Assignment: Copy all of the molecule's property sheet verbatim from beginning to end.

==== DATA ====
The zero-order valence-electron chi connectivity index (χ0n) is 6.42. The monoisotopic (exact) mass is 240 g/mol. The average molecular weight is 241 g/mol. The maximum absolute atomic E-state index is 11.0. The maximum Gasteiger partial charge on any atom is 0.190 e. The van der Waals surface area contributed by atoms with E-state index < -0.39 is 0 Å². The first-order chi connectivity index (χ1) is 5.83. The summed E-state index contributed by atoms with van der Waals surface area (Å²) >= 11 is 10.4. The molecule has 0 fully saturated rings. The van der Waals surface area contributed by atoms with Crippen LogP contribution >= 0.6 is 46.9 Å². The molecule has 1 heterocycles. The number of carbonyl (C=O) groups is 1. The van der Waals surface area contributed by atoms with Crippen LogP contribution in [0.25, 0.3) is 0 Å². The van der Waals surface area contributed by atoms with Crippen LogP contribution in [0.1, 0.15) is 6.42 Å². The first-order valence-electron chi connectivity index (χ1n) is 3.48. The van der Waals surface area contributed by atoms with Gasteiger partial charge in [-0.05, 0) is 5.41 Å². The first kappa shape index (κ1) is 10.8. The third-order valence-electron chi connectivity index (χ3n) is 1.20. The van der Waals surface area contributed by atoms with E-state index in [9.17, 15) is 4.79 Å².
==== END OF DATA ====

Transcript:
The zero-order valence-electron chi connectivity index (χ0n) is 6.42. The monoisotopic (exact) mass is 240 g/mol. The average molecular weight is 241 g/mol. The maximum absolute atomic E-state index is 11.0. The maximum Gasteiger partial charge on any atom is 0.190 e. The van der Waals surface area contributed by atoms with E-state index < -0.39 is 0 Å². The first-order chi connectivity index (χ1) is 5.83. The summed E-state index contributed by atoms with van der Waals surface area (Å²) >= 11 is 10.4. The molecule has 0 fully saturated rings. The van der Waals surface area contributed by atoms with Crippen LogP contribution >= 0.6 is 46.9 Å². The molecule has 1 heterocycles. The number of carbonyl (C=O) groups is 1. The van der Waals surface area contributed by atoms with Crippen LogP contribution in [0.25, 0.3) is 0 Å². The van der Waals surface area contributed by atoms with Crippen LogP contribution in [0.1, 0.15) is 6.42 Å². The first-order valence-electron chi connectivity index (χ1n) is 3.48. The van der Waals surface area contributed by atoms with Gasteiger partial charge in [-0.05, 0) is 5.41 Å². The first kappa shape index (κ1) is 10.8. The third-order valence-electron chi connectivity index (χ3n) is 1.20. The van der Waals surface area contributed by atoms with E-state index in [9.17, 15) is 4.79 Å².